Not so in North America.
Here, I already know that people will not understand my name the first time I say it. It’s just not something that they expect to hear. It’s not long or particularly hard to pronounce, once you understand what I am saying, but something about it seems not to compute. So, I always have to say it at least twice. I don’t mind, really. I actually appreciate it when others make an effort to say my name correctly.
I do my best to help people remember my name and how to pronounce it. At conferences I always hold up my name tag as I say my name, and that usually helps. I put my name on every page of my handouts and slides, so students and talk attendees don’t have to to work hard to remember. On my website, part of my “personal” page is devoted to the etymology of my name, and there is even an audio of me saying it.
Another characteristic of my name is that it doesn’t end with an “-a” or “-ie” sound. In fact, it has basically all of the characteristics of a male name that are discussed in this article about boys’ and girls’ names that you should all go and read. So maybe it shouldn’t be a huge surprise that most people who have only seen my name in print assume that I am a man. That is depressingly common.
I can’t decide if I think that it helps me or not. I often think that being mistaken for a man is good for me—that people take my scholarship more seriously and judge it purely on merit. But then, more often than you might think, I meet someone for the first time, and they blurt out “oh, I thought you were a man,” and I can almost see them mentally readjusting their expectations. On the few occasions when I’ve asked why, the answer was either “it’s something about your name,” or “because you write like a man” (whatever that means). This kind of exchange always catches me off guard.
I am going to go ahead and assume that if you are a Tenure She Wrote reader, you might not say such a thing to a person. But biases are hard to get rid of, and I think many of us form opinions about someone’s gender and origin based on their name. They are important to acknowledge, as a first step to fighting the bias. Some things are easy to change. If you are introducing someone at a conference talk or at a campus visit, for the love of god, google them ahead of time so you’re not visibly surprised that they are a man/woman, and ask them how to pronounce their name instead of mangling it up in front of a large audience.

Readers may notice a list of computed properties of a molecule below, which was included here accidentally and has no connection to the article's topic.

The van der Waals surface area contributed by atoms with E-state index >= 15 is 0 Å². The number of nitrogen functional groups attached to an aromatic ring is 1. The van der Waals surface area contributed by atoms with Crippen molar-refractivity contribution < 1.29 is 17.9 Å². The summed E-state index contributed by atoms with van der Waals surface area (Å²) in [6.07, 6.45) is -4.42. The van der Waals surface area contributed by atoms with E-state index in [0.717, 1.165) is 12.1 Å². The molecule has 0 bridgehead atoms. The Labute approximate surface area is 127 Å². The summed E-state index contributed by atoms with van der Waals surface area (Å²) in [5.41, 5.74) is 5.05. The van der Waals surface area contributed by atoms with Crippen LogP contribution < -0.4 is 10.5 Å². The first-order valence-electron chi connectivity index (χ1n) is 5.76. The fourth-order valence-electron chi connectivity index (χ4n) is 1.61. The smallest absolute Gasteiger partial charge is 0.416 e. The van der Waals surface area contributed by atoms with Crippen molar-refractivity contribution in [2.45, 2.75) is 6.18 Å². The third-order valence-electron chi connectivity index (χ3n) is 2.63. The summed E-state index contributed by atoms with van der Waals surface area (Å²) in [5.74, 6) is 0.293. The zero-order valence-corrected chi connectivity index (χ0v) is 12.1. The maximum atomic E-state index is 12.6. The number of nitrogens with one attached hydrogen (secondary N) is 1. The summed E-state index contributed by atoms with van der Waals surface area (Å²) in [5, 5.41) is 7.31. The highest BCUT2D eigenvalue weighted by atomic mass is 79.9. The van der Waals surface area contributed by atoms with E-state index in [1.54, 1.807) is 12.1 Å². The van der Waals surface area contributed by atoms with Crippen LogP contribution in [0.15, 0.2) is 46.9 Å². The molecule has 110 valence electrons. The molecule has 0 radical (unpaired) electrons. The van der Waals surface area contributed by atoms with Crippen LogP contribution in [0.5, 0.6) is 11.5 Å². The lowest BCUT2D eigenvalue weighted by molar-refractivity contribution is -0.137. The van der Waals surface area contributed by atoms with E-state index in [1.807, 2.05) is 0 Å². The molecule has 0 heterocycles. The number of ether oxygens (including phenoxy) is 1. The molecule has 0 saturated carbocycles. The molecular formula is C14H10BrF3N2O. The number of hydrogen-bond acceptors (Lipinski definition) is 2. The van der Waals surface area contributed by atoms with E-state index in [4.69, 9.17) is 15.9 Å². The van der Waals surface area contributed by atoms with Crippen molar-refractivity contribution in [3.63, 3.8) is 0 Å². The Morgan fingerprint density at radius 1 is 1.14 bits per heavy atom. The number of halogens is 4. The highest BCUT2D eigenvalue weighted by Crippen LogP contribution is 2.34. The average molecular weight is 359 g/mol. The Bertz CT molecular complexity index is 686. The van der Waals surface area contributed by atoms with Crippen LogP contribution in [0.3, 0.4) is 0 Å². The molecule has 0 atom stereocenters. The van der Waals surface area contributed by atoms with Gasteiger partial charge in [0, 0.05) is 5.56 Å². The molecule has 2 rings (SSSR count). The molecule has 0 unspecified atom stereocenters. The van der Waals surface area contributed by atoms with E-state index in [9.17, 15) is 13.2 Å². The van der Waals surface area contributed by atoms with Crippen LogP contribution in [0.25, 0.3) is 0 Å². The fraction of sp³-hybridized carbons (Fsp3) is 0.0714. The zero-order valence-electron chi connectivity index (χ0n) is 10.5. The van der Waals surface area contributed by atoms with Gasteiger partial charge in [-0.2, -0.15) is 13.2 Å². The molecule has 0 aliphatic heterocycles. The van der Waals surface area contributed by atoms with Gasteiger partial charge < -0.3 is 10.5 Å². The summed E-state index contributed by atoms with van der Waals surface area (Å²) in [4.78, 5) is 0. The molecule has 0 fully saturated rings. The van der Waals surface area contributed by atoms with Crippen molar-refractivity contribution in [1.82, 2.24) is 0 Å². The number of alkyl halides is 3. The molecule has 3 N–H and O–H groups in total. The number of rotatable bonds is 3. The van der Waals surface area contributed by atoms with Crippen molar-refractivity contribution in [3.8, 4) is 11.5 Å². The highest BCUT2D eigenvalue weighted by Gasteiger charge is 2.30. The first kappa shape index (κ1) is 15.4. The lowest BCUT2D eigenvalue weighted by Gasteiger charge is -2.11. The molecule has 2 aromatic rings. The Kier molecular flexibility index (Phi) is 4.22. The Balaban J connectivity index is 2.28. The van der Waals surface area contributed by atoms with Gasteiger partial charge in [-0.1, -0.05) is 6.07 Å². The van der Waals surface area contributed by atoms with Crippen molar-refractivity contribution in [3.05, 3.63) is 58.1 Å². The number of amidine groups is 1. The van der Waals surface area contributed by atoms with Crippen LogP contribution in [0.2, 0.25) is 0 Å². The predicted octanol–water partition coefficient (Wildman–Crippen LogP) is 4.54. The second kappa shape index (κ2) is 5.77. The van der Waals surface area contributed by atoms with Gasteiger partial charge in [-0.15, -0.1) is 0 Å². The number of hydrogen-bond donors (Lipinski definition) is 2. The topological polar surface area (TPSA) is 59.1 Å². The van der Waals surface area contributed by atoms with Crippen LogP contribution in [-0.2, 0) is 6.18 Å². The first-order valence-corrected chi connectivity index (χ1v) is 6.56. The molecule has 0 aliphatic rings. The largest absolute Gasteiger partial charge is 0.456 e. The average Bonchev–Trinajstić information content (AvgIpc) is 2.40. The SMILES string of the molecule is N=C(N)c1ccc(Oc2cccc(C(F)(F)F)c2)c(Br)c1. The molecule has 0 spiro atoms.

If you are a teacher and have students with unusual names, learn (or ask them to teach you) how to pronounce their names when you first meet them. Recognize that we are all likelier to pay more attention to people whose names we know. As a student, I would sometimes have the feeling that teachers were not calling on me because they didn’t remember my name. These days, I get that feeling when I raise my hand at conferences, but the moderator instead calls on “John” or “Jane.”
I wonder if perhaps all female scholars have a “weird sounding name” problem, to some degree. It seems to be a phenomenon, at least among my acquaintances, that male scholars’ names come to mind more easily than female scholars’ names. I have sat on organizing committees for conferences and colloquia where potential invitees’ names were thrown around, and the first 5-10 were invariably male. Women’s names eventually came up, but much later and sometimes only after pressure from some of the organizers that the gender balance was not quite there. This undoubtedly contributes to the all-male panel problem: we go with our first instinct, where really we should slow down and give it a bit more thought. And there is an easy way to start fighting this problem: learn to pronounce those less common names! Keep in mind that they may take a moment longer to be retrieved from memory. And give yourself that extra minute that your brain needs to do its job.